Equating Amazon.com with innovation is a no-brainer.  The company has become the proverbial 800-pound gorilla of on-line retailing with nobody else even coming close. Amazon has built it business on books but over time it expanded into most other categories and it continues to dominate most of them.  Just like all other renaissance innovators, Amazon did not excel through creating new products (it sells what other do) or through new technologies (although Amazon leverages technology heavily, it is hard to argue that it invented Internet retailing). Rather, Amazon innovated the business model of selling goods through the Internet. Unlike what some believe, Amazon was not even the first company to sell books on the Internet but it was the one that figured out how to do it better by managing risks.

As I detailed in a recent case about Amazon.com, some of its biggest innovations are around delivering goods to people, i.e., supply chain management.  The original business plan of Amazon hinged on its ability to finance its operations using money from suppliers.  How can one do this? In short, if you can collect money from customers before you have to pay suppliers, you can use this advantageous cash conversion cycle to finance your operations.  The problem with traditional book sellers is that the book seats on the shelf for an average of 6 months before being sold and it is hard to find a supplier who would agree to be paid only 6 months later.  Financing all this inventory on the shelf is not cheap.  But Amazon manages to turn over inventory many times faster through clever approaches to fulfillment.  First, inventory is centralized in a few (originally one) warehouses which reduces the risk of getting the forecast of demand wrong – surely, forecasting demand in 10 warehouses is easier than doing the same in 1000 stores! Second, only a small fraction of products listed on Amazon’s web site are carried in stock: most of them are “procured-to-order” from suppliers after the customer orders them, similar to how Dell builds computers only after the order has been received. Moreover, some of the products are “drop-shipped“, i.e., shipped directly to customers by, say, publishers, but with Amazon’s label on the box. By combining these multiple procurement modes, the company minimizes its risk exposure to inventory. Of course, there is a price to pay: fewer warehouses means higher transportation costs, and procurement-to-order means the supply chain must be fast and responsive. Not surprisingly, Amazon looses close to $1B on shipping charges per year and it continues to spend about 10% of its revenues on order fulfillment.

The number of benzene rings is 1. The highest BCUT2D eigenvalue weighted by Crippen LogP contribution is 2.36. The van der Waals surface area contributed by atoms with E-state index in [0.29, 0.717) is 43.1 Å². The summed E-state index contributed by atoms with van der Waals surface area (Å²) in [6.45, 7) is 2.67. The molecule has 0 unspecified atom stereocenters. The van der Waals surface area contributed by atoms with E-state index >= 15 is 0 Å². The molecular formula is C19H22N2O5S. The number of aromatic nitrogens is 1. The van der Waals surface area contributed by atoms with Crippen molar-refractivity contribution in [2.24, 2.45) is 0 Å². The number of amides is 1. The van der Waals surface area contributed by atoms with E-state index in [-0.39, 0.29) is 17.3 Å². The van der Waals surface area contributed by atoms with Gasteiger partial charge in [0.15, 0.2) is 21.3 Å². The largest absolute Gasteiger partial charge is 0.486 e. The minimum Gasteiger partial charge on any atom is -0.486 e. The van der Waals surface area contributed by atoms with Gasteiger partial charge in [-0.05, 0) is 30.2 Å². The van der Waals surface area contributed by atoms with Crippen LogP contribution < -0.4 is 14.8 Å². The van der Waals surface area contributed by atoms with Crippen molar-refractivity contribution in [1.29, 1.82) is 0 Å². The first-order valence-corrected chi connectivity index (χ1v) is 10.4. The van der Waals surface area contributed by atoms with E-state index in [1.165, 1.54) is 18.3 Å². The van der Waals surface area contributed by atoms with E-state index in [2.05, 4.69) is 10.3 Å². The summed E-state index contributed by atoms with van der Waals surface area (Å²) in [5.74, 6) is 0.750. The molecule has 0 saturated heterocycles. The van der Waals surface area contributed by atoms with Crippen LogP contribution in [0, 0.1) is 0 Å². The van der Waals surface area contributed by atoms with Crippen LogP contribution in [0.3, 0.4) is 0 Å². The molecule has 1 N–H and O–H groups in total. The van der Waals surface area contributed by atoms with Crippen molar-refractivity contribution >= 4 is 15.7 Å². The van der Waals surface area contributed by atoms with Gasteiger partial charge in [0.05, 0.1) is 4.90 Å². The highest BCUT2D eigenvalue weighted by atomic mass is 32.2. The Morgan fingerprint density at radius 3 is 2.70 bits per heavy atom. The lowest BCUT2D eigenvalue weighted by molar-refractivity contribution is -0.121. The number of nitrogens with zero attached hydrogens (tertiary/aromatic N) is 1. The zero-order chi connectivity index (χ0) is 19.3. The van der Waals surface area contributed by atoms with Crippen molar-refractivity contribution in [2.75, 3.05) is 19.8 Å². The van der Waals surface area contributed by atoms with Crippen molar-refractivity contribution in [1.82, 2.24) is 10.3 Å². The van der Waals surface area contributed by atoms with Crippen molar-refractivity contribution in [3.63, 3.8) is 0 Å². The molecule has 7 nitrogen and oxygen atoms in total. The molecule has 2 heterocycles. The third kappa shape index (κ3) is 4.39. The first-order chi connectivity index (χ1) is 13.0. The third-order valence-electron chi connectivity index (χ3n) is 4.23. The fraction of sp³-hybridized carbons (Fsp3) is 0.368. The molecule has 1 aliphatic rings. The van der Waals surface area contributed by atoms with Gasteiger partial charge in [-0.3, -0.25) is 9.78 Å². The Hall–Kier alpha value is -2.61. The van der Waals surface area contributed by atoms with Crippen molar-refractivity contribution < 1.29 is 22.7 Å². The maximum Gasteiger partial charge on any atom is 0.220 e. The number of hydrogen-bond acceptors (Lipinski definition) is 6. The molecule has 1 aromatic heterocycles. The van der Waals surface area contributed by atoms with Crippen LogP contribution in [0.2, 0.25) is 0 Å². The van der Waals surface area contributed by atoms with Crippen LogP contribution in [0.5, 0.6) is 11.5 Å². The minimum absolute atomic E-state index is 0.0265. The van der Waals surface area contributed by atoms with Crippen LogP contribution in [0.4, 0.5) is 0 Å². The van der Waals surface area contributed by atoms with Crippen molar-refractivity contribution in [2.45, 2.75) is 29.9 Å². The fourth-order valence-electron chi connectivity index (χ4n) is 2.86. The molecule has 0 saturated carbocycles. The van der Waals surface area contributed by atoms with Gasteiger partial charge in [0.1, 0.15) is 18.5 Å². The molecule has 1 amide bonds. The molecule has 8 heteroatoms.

I could go on and on about various other innovations that Amazon has made but I will leave it for the next post.  To me, the clever procurement strategy is what carried the company through the early years.  If this strategy sounds simple, it is not: many famous dot-com startups got it wrong and went bankrupt.  It suffices to mention WebVan, the company that was brought down by huge supply chain expenditures due to attempt to stock inventory of every thinkable grocery product, and Value America, which, on the opposite, attempted to drop-ship everything while stocking nothing and also went bankrupt.  In an article a few years back we had written about pros and cons of various order fulfillment strategies on the Internet and in an academic paper we linked these choices to bankruptcy of on-line retailers.  As usual, at the core of these tradeoffs lies the ability of the company to manage risk to innovate the fulfillment process, and companies such as Amazon.com and Diapers.com have done exactly that.